Book Review: Mistwood

Oct
22
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Title: Mistwood (Mistwood #1)
Author: Leah Cypess
Origins: Bought
Summary: [from GoodReads] The Shifter is an immortal creature bound by an ancient spell to protect the kings of Samorna. When the realm is peaceful, she retreats to the Mistwood. But when she is needed she always comes.

Isabel remembers nothing. Nothing before the prince rode into her forest to take her back to the castle. Nothing about who she is supposed to be, or the powers she is supposed to have.

Prince Rokan needs Isabel to be his Shifter. He needs her ability to shift to animal form, to wind, to mist. He needs her lethal speed and superhuman strength. And he needs her loyalty—because without it, she may be his greatest threat.

Isabel knows that her prince is lying to her, but she can’t help wanting to protect him from the dangers and intrigues of the court… until a deadly truth shatters the bond between them.

Now Isabel faces a choice that threatens her loyalty, her heart… and everything she thought she knew.

My Review: This book caught my eye one day wandering through the bookstore after a long work day. I decided I needed a bit of a treat so I bought it rather on a whim. I have to say I am very glad I did.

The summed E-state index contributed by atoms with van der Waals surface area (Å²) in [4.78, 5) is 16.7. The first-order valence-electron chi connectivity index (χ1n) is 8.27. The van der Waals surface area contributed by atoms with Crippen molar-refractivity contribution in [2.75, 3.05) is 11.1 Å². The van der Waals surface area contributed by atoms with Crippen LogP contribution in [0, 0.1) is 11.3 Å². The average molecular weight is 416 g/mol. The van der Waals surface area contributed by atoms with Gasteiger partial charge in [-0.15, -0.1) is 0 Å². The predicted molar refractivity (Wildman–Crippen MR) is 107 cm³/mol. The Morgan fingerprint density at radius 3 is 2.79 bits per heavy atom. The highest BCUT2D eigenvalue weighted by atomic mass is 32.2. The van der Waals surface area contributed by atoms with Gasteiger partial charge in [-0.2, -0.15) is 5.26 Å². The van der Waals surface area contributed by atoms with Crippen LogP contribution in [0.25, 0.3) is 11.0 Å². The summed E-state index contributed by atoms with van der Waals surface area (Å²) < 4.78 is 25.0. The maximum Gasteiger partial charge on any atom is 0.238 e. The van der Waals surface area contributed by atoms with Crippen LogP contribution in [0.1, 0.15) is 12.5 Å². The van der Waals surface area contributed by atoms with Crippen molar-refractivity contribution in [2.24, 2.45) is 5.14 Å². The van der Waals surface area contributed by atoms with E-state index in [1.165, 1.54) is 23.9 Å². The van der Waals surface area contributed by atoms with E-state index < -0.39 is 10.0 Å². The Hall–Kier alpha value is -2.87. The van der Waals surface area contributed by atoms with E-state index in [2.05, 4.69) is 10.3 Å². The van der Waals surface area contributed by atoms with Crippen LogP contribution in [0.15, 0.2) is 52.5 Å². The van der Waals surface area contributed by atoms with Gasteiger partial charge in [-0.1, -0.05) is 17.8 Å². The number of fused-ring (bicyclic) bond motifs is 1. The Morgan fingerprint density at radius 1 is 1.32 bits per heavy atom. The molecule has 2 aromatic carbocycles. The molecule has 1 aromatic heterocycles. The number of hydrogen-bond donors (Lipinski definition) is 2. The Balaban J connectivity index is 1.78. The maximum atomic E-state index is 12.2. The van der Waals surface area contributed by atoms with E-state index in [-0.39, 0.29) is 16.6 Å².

One of the big things I enjoyed about this was the perspective. Most novels about the paranormal are from the perspective of the human, and for good reason. The reader has to be able to relate to the main character in order to be invested in what happens to them. The easiest way to do that is to make the MC as similar to the reader as possible, which by default means the MC is human. But in this case, despite several completely human options, Cypess chooses to go with the paranormal and make her relatable by erasing her memory. Without any memory of her paranormal activity and stuck in a seemingly human form we are able to stumble along with her discovering everything about who she is only when she does. 


That’s another good thing about this one – the suspense. One of the great things about having an amnisiac MC is the writer really controls what information the audience gets when, without it ever seeming contrived. There is no thinking “how could you fail to mention something so big?” or “You just said that to make more story” because the MC literally knows nothing and can’t just magically “remember” the solution just in time.


Overall I would say this is a pretty good book with an original premise. I would definitely recommend it to those who enjoy fantasy and the paranormal.





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